Ohio: Momentary Drift is Grounds for Search and Ticket
The Supreme Court of Ohio ruled last month that a momentary drift a few inches over the white line at the edge of the road is sufficient grounds for a police officer to pull over an otherwise safe driver. The ruling upheld the conviction of Christopher Mays who had been stopped by a state trooper on Route 16, a four-lane highway near Newark, on March 26, 2006. The state trooper claimed that he witnessed Mays' vehicle slowly put a tire a few inches over the white fog line at the edge of the road. Mays allegedly did this twice but then continued for a mile-and-a-half without showing any signs of erratic or unsafe driving. The trooper stopped Mays and arrested him for driving under the influence of alcohol (DUI) after Mays handed him a credit card when the trooper asked to see a driver's license. The state supreme court, however, only considered whether the initial stop had been justified under state law and the federal constitution. A Licking County Municipal Court judge had found it absurd to think a momentary drift constituted traffic violation when no other traffic was around. For that reason, the judge ruled the officer did not have reasonable suspicion to stop Mays and threw out charges against against him. The state appeals court last year reversed, insisting police can stop and interrogate anyone even if no violation had been committed. The state supreme court agreed with this assessment. "The question of whether appellant might have a possible defense to a charge of violating R.C. 4511.33 is irrelevant in our analysis of whether an officer has a reasonable and articulable suspicion to initiate a traffic stop," Chief Justice Thomas J. Moyer wrote for the unanimous court. "An officer is not required to determine whether someone who has been observed committing a crime might have a legal defense to the charge.... In conclusion, a traffic stop is constitutionally valid when a law enforcement officer witnesses a motorist drift over the lane markings in violation of R.C. 4511.33, even without further evidence of erratic or unsafe driving." A full copy of the court's ruling is available in a 50k PDF file at the source link below.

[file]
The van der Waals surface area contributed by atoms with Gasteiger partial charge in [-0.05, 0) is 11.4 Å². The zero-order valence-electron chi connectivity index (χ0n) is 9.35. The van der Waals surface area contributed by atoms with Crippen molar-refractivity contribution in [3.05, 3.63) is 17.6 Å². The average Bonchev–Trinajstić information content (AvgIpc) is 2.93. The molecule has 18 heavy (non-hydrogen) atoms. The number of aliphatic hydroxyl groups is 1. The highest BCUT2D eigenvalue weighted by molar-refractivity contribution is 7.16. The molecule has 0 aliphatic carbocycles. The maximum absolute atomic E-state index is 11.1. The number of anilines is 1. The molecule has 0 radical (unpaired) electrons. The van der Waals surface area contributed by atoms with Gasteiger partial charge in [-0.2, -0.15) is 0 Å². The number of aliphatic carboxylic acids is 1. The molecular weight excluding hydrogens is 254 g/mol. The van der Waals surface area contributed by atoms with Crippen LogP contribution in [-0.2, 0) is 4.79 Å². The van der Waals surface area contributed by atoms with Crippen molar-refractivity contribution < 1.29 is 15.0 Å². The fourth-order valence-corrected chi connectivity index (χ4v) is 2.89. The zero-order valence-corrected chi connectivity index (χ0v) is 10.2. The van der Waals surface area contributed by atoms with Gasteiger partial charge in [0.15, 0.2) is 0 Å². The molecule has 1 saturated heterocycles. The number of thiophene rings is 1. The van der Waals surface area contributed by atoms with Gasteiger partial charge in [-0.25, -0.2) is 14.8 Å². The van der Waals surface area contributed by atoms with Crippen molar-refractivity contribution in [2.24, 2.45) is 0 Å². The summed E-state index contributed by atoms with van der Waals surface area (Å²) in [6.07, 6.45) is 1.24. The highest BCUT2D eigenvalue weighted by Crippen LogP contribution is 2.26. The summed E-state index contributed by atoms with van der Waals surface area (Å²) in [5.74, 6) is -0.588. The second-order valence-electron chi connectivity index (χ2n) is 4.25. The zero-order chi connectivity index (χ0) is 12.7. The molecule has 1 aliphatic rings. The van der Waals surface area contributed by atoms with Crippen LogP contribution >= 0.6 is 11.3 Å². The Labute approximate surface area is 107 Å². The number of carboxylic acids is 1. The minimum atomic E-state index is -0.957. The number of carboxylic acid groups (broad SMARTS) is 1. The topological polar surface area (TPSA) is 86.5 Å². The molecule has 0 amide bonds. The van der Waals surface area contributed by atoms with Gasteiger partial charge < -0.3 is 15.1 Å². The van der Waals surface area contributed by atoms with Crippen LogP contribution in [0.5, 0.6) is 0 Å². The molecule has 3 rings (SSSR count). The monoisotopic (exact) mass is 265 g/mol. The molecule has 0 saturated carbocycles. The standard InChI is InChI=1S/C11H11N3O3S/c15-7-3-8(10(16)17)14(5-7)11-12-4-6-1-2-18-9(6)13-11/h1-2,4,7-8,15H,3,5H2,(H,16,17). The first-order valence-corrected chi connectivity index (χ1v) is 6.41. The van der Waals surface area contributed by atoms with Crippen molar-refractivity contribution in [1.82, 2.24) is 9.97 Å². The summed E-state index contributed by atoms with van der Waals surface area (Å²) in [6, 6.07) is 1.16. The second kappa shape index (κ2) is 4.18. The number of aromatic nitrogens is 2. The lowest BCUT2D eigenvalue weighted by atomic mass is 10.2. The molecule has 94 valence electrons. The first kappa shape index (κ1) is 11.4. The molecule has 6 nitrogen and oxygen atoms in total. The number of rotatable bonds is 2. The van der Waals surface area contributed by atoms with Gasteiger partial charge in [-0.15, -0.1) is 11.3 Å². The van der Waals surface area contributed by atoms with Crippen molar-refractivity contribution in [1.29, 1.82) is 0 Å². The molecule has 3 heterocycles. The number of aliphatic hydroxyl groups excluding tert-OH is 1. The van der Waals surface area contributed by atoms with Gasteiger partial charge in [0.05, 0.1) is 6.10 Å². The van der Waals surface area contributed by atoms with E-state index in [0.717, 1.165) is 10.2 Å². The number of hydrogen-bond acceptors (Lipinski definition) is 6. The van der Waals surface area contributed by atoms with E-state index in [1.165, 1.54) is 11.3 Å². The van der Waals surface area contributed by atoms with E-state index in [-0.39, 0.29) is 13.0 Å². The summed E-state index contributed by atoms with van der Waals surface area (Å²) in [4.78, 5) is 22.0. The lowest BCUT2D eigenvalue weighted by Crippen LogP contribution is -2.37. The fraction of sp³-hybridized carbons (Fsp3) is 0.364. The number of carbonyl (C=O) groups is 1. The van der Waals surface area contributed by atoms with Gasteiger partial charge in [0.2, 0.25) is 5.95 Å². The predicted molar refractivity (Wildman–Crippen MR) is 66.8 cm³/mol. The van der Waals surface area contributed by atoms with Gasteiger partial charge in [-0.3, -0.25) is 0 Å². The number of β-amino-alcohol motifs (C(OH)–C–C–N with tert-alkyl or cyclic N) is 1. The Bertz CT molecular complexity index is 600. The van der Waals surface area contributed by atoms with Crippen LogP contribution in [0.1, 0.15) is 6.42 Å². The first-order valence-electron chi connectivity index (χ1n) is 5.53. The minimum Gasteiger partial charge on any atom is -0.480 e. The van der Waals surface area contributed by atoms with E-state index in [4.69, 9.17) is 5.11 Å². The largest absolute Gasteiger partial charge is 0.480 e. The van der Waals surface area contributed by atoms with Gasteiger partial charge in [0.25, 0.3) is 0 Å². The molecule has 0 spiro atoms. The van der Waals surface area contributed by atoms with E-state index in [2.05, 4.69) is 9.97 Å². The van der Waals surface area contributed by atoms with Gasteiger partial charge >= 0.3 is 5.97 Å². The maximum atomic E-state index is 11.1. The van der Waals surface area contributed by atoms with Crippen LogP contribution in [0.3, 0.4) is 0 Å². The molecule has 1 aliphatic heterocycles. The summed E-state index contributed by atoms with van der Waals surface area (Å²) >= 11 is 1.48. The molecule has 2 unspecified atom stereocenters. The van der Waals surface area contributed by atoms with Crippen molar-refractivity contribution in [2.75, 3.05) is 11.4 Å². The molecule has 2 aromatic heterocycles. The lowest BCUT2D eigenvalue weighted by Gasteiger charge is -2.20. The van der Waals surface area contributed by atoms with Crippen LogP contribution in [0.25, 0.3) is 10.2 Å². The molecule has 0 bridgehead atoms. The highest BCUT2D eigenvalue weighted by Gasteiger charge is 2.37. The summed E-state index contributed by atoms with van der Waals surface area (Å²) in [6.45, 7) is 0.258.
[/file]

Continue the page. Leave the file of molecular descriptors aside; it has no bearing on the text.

Source: Ohio v. Mays (Supreme Court of Ohio, 9/16/2008)